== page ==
Honest in being dishonest? And honest only when it has to be LEAKED at that? (not even just blurted out in an unguarded moment as well a Trump would). It’s not espoused, it’s exposed and only by Wikileaks at that.

    FU New Republic. You make everyone stupider.

  16. Uahsenaa

    The Japanese Noto font is awful and was clearly done by someone trying to cut corners or simply haphazardly throwing strokes together. Especially infuriating is how similar elements from different characters (the first stroke of ha, ho, and ni, for instance) have simply been copied and pasted without any sense for the subtle variations that result from the strokes that follow. The ko is garbage, and the final strokes on sa and ki are way too far to the left. They look like they were created by someone who has no idea how Japanese handwriting works. What’s more, there’s a weird combination of continuous (i.e. the ri) and contiguous stroke characters. Should have picked one idea and stuck with it.

    I mean, it doesn’t even look as good as the Microsoft gothic font and is certainly lightyears behind a well designed font like Kozuka.

    4/10, will not use

    1. Jim Haygood

      You’d think a rich company that can obsessively photograph every address in the country could, like, hire some Japanese or something.

      Your description of Japanese Noto sounds just like the awful, crudely kerned romaji fonts that instantly distinguish English-language documents created in Japan — you can spot them from a mile away.

      Looks like Alphabet is continuing the square-headed tradition of the badly-coiffed, aesthetically crippled Bill Gates. He’s a billionaire, after all. So maybe design don’t matter.

      1. Urbanite

        I don’t know how to see this yet… Seems like a pretty ambitious project to offer an open source font that covers all active human languages as well as most recently dead languages. So I’m hardly surprised that it’s less than great in any particular language. What I’m still trying to figure out is why google felt this was critical to their future vision.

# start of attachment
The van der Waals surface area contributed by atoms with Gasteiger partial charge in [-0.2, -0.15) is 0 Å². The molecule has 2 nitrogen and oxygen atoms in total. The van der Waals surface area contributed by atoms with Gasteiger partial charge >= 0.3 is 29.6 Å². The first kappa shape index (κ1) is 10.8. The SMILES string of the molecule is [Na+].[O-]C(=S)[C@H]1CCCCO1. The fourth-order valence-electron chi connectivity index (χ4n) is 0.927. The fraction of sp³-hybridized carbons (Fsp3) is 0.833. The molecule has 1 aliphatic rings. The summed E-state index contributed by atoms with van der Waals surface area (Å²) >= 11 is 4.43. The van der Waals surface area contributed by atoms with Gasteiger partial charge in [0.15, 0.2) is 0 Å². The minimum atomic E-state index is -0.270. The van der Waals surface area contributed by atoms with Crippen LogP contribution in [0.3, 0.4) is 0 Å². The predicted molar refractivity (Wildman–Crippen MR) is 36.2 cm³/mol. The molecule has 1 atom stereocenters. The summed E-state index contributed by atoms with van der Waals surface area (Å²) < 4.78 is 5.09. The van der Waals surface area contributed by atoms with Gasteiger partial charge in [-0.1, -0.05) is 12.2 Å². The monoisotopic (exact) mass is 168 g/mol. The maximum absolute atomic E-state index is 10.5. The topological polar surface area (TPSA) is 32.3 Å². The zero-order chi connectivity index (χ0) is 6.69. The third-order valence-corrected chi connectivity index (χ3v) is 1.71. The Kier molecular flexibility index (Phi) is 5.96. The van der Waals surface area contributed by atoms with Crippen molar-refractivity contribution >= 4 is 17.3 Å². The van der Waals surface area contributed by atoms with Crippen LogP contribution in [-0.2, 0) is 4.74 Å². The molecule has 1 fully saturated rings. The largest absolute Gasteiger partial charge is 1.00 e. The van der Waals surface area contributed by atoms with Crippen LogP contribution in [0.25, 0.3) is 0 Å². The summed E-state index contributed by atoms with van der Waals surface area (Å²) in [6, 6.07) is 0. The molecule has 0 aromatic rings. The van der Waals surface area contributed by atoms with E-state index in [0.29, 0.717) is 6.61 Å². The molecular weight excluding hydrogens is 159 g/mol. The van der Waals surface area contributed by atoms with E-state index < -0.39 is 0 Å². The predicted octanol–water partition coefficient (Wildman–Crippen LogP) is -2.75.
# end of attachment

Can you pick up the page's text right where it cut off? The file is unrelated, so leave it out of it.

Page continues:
1. Uahsenaa

          This perplexes me as well. I can understand the desire to create fonts for languages where there is not an already established print tradition, but for everything else, it’s like they never of unicode fonts, of which there are many. And with CJK fonts, you still have to install a separate input system, so the “uniform system” doesn’t seem to provide much benefit (not to mention, you still have to install each language separately).

          I.e. this sounds like a solution looking for a problem.

  17. Plenue

    While France calls for Russia to be investigated for war crimes, I remind everyone that Saudi Arabia recently bombed, with US munitions, a wedding, killing at least 200 people and wounding 400 more. These numbers are comparable to the low estimates for the bombing of Guernica. And far from being a ‘mistake’, it’s very likely it was in retaliation for the Houthi attack on a UAE military ship. A search of Google News shows that no one in the MSM is reporting on it. If anyone feels like they have the stomach for it, there’s extensive video footage of the aftermath:

    https://www.youtube.com/watch?v=26qDwiW848s

    Very NSFW, but they pixelate some of the more gruesome bloody bits. All the charred corpses strewn everywhere are on full display however. There will be a reckoning for this someday, for both the Saudis and the US. I don’t know when or what form it will take, but this type of thing can’t continue indefinitely unanswered.

    1. tgs

      It’s hopeless. The US, Israel, NATO etc,. have been committing war crimes for years and as a result of their humanitarian efforts, in addition to the dead and the destruction of entire nations, there are now 60 million or so refugees in the world.